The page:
Oh, they’ve seen everyth. . And so I try to put an old person in there because that’s where the wisdom comes from. And in every story, you have to have a moral or lesson in a book. And that’s usually where it comes from. So I’ve got a feisty old lady in there who don’t take no mess.
and I think that, it’s a book. People have told me it’s a book that after you close it, you sit down and you think about it when you know, after you’re finished reading, you. About the things. And so I like that. I think my first book in the beginning was like that too. It’s a thought provoking book, and I think that’s why you would enjoy where Wild
Stephen: Peaches grow.
Nice. Great. So let me ask you this. Wild Peaches isn’t your first book. You said you’ve written over what, 30, you’ve written 35 or so? Yeah that’s not, a month or two of writing. That’s a couple years. So you’ve. Experience that a lot of authors I talk to don’t. So what are some things you’ve learned from that first book in the beginning to what you’ve written now?
Abby: Oh, I’ve learned so much. Especially how to name your book . I don’t think I’ve ever
Stephen: love that, but I figured I’d let you do it. ,
Abby: yeah, I named that one and I think I named where Wild Peaches grow. And in between that my friend Catherine has named all the books. And maybe Game of Cones. Berkeley came up with that.
Penguin actually came up with that, but I knew better than that. I’ve learned so much about the craft of writing. storyteller Storytelling now. So before I started writing, I was a lawyer, so I knew how to set up an audience and deliver a line or two to them to keep them interested and to get them on my side.
And that’s what you wanna do when you write a book. You want, even if you don’t have, characters that are likable. People always say you have to have likable characters. , you don’t as long as you present them. Just like when I was an attorney, a criminal attorney I had defendants that may or may not be guilty.
I had to present them well. But I, but things like pacing and flow and things like that, I had to learn. And a lot of times, so now I help people write and a lot of times I think that’s what people have a problem with. It’s pacing and flowing, but mostly it’s how to tell a. So I think that I don’t think that I have a problem with that or with dialogue, but putting the story together to make people not skim through it, like information dumps and things like that.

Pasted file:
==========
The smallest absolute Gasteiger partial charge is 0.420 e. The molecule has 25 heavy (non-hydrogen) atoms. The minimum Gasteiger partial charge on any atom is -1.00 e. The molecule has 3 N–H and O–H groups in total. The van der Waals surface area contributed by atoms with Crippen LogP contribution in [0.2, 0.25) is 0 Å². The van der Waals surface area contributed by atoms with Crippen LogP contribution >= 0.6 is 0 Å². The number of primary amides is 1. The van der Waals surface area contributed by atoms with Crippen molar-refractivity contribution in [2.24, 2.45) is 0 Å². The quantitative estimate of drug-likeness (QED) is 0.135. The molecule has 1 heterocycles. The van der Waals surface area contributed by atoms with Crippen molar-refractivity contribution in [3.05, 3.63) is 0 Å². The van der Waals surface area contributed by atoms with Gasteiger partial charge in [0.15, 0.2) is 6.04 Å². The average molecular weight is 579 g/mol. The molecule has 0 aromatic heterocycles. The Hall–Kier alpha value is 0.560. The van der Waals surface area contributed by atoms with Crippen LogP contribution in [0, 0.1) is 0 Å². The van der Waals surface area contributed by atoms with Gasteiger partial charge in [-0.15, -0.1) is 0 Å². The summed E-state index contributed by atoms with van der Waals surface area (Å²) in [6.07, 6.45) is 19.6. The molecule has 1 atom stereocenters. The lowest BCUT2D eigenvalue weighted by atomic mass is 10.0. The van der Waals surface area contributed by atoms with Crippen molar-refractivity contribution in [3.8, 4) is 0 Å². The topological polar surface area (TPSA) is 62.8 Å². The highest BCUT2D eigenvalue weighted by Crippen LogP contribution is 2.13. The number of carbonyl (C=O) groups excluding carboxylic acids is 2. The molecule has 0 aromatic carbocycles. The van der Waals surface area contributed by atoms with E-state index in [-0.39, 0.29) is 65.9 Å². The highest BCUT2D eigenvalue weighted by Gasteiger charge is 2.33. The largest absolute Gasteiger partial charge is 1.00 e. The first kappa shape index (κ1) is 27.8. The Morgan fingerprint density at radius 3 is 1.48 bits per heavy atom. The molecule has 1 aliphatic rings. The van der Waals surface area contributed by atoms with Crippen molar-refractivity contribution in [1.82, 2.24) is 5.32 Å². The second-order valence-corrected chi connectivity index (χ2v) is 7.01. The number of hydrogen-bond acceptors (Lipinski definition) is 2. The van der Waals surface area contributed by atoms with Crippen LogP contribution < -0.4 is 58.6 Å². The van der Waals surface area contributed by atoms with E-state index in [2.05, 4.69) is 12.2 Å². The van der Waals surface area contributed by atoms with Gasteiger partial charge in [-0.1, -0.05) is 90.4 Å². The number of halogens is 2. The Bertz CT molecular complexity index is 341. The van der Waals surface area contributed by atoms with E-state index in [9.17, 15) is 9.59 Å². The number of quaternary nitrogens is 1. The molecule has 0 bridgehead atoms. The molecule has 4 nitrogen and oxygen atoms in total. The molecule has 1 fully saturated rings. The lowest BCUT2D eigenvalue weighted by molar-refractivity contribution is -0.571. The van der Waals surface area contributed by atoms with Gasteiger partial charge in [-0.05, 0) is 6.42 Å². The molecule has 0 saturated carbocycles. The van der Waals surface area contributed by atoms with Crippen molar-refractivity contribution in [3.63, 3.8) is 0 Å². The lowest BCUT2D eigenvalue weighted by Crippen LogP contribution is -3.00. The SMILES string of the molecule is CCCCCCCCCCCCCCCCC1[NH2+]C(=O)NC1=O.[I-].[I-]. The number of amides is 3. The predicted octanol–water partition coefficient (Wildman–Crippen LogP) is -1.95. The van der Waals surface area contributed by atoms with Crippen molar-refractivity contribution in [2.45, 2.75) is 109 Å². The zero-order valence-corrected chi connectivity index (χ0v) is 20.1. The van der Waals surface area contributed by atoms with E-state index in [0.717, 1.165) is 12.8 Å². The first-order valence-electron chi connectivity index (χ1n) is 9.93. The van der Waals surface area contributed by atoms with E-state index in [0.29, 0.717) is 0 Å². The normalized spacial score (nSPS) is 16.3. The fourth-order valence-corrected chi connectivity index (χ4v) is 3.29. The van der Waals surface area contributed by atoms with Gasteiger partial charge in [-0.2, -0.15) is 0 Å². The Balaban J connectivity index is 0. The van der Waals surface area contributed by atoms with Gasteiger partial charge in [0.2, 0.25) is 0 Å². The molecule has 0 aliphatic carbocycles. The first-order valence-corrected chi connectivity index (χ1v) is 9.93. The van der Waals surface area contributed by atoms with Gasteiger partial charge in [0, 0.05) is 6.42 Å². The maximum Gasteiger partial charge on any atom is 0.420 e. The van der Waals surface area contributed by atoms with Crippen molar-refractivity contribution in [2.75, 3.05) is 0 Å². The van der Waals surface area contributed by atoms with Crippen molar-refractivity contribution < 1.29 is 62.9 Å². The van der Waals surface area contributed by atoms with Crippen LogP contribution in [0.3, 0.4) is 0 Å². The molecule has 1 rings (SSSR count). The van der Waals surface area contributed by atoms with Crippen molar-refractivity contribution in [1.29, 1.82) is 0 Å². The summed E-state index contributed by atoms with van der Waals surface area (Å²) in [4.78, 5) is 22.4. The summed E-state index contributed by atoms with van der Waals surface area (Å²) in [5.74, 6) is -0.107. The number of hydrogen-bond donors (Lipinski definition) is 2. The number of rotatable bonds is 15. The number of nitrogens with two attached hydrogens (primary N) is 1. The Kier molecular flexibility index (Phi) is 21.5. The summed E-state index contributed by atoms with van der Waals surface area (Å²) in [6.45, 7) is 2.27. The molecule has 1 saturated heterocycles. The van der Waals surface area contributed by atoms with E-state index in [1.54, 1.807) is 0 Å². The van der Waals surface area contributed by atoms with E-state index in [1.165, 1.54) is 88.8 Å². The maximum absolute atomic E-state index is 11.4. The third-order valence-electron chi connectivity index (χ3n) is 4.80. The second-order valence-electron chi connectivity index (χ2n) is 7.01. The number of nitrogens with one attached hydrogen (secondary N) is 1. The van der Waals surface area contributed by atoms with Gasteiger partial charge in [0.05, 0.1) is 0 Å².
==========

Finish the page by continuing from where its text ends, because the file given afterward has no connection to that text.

I think those are the things that I learned how to keep the story moving forward and that’s so important. And so something that I from teaching, I see a lot of people are unable to do as they move that story. To move their story forward and then they get stuck, so I have little secrets that I tell ’em.
It’s not secrets cuz I tell everybody how not to get stuck, how to get started, how to write a book in a month, and you
Stephen: can do it. Nice. Yeah. And I like the part you said about moving story forward, cuz that’s a skill you definitely have to learn. Most writers have read their whole lives or they read heavily and it’s so easy.
It’s like a magic trick. It’s oh that looked easy. I could do that. And then you really can’t, just cuz you can read a book doesn’t mean you can. , but you can learn the skill. It’s something you can get more of and get better at. And that part of moving things forward and being not kill your darlings, not so close to every little word you write.